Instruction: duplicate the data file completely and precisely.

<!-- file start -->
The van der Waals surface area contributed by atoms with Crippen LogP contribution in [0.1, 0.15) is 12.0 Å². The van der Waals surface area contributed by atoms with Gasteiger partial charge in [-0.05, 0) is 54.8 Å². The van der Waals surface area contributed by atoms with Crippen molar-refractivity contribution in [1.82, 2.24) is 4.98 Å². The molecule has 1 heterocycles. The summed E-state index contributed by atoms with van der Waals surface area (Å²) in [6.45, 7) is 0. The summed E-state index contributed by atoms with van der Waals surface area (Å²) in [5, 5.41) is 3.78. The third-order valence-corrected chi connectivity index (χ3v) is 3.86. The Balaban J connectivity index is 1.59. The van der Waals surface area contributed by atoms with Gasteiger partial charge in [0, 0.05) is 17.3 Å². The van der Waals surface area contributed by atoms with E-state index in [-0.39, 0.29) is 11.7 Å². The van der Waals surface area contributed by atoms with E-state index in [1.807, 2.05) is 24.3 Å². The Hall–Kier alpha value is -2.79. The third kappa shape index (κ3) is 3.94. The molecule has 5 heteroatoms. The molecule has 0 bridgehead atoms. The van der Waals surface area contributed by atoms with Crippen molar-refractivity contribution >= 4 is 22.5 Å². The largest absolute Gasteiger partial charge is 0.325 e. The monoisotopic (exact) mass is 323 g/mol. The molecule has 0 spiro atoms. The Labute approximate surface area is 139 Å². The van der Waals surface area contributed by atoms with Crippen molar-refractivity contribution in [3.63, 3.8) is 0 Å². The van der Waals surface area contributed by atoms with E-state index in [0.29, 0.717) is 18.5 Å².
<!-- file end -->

The van der Waals surface area contributed by atoms with Crippen LogP contribution in [0.1, 0.15) is 12.0 Å². The van der Waals surface area contributed by atoms with Gasteiger partial charge in [-0.05, 0) is 54.8 Å². The van der Waals surface area contributed by atoms with Crippen molar-refractivity contribution in [1.82, 2.24) is 4.98 Å². The molecule has 1 heterocycles. The summed E-state index contributed by atoms with van der Waals surface area (Å²) in [6.45, 7) is 0. The summed E-state index contributed by atoms with van der Waals surface area (Å²) in [5, 5.41) is 3.78. The third-order valence-corrected chi connectivity index (χ3v) is 3.86. The Balaban J connectivity index is 1.59. The van der Waals surface area contributed by atoms with Gasteiger partial charge in [0, 0.05) is 17.3 Å². The van der Waals surface area contributed by atoms with E-state index in [-0.39, 0.29) is 11.7 Å². The van der Waals surface area contributed by atoms with E-state index in [1.807, 2.05) is 24.3 Å². The Hall–Kier alpha value is -2.79. The third kappa shape index (κ3) is 3.94. The molecule has 5 heteroatoms. The molecule has 0 bridgehead atoms. The van der Waals surface area contributed by atoms with Crippen molar-refractivity contribution >= 4 is 22.5 Å². The largest absolute Gasteiger partial charge is 0.325 e. The monoisotopic (exact) mass is 323 g/mol. The molecule has 0 spiro atoms. The Labute approximate surface area is 139 Å². The van der Waals surface area contributed by atoms with Crippen molar-refractivity contribution in [3.63, 3.8) is 0 Å². The van der Waals surface area contributed by atoms with E-state index in [0.29, 0.717) is 18.5 Å².